Unless it is impractical for them to do so, police are required to inform a person of the reason that they are being arrested.

There are certain exceptions to this rule, including terrorism charges and where a person’s conduct makes it very difficult for the officer to communicate the reason.

But in general, police must tell a person why they are being arrested. In a classic 1947 case, one English judge put it this way:

“Is a citizen bound to submit unresistingly to arrest… in ignorance of the charge made against him? I think, my Lords, that cannot be the law of England. Blind, unquestioning obedience is the law of tyrants and slaves.”

Despite the age and jurisdiction of the decision, it remains good law in NSW; and has been quoted with approval by several NSW judges. It is also reflected in section 201 of the Law Enforcement (Powers and Responsibilities) Act (“the LEPRA”).

So, if police unreasonably fail to inform you of the reason for your arrest, you may be able to argue that the arrest was unlawful and that any charge of resisting arrest cannot therefore be established.

3. Excessive force

Section 231 of the LEPRA says that police officers can only use “such force as is reasonably necessary” to arrest a person.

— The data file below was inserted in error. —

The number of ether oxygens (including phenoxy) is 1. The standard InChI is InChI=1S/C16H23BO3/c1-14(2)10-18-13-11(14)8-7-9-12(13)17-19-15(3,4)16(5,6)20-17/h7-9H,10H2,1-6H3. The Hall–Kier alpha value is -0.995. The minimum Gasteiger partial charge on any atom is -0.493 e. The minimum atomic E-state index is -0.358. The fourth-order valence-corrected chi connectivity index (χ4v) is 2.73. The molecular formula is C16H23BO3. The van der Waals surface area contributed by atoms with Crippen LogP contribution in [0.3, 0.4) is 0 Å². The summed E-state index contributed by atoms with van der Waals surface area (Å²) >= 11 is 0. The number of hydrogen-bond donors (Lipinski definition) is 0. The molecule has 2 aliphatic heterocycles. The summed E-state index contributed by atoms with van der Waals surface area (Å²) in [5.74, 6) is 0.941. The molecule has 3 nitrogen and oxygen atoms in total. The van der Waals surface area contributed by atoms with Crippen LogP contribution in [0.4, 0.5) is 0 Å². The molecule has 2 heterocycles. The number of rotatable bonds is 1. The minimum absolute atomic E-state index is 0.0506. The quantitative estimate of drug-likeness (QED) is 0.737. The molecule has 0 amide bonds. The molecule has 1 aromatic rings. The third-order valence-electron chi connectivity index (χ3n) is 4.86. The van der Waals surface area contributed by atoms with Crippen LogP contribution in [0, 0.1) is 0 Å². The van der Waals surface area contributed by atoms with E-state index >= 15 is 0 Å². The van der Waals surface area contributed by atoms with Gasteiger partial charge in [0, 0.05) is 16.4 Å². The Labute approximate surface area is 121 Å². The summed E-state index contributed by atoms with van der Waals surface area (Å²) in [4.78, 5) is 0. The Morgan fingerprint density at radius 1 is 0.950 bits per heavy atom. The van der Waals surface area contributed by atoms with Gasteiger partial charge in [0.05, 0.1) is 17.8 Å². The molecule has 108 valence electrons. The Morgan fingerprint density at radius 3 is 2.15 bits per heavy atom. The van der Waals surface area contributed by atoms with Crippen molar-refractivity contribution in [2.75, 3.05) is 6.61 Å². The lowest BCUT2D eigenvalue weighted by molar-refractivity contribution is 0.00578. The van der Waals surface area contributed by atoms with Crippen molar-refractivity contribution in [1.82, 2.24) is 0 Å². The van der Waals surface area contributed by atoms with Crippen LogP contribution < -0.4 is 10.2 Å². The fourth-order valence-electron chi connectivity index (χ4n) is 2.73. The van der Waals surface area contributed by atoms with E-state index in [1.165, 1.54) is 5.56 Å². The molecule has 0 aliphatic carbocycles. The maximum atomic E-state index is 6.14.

However, police in NSW are notorious for using heavy-handed tactics during arrests.

If a police officer uses excessive force, you may be able to rely on self-defence under section 418 of the NSW Crimes Act to defeat a charge of resisting arrest and/or assaulting police.

That section says that a person is not guilty of an offence if:

  • He or she reasonably believed that the conduct was necessary to defend themselves or another person, and
  • The conduct was reasonable in the circumstances as the person perceived them.

Self-defence is the most commonly used defence to charges of resisting arrest and assaulting police.

Fighting an unlawful arrest

If you are charged with resisting arrest, it is advisable to speak with an experienced criminal defence lawyer as early as possible. Many Sydney law firms offer a free first consultation if you have been charged with an offence, so you can get an idea about your options and the best way forward.

If your lawyer believes that your arrest was unlawful, he or she should write to police formally requesting that any charges against you be dropped, and foreshadowing an application for your legal costs to be paid by police if they pursue the charges and you are found not guilty in court.

When choosing a criminal law firm, it is a good idea to have a look through their recent cases and client testimonials to get a feel of whether they are the right firm for you. Take special care to ensure that they have Accredited Specialist Criminal Lawyers and that their fees for different types of cases are clearly displayed, so that there are no nasty financial surprises down the track.

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About Ugur Nedim

Ugur Nedim is an Accredited Specialist Criminal Lawyer and Principal at Sydney Criminal Lawyers, Sydney's leading firm of criminal and traffic defence lawyers.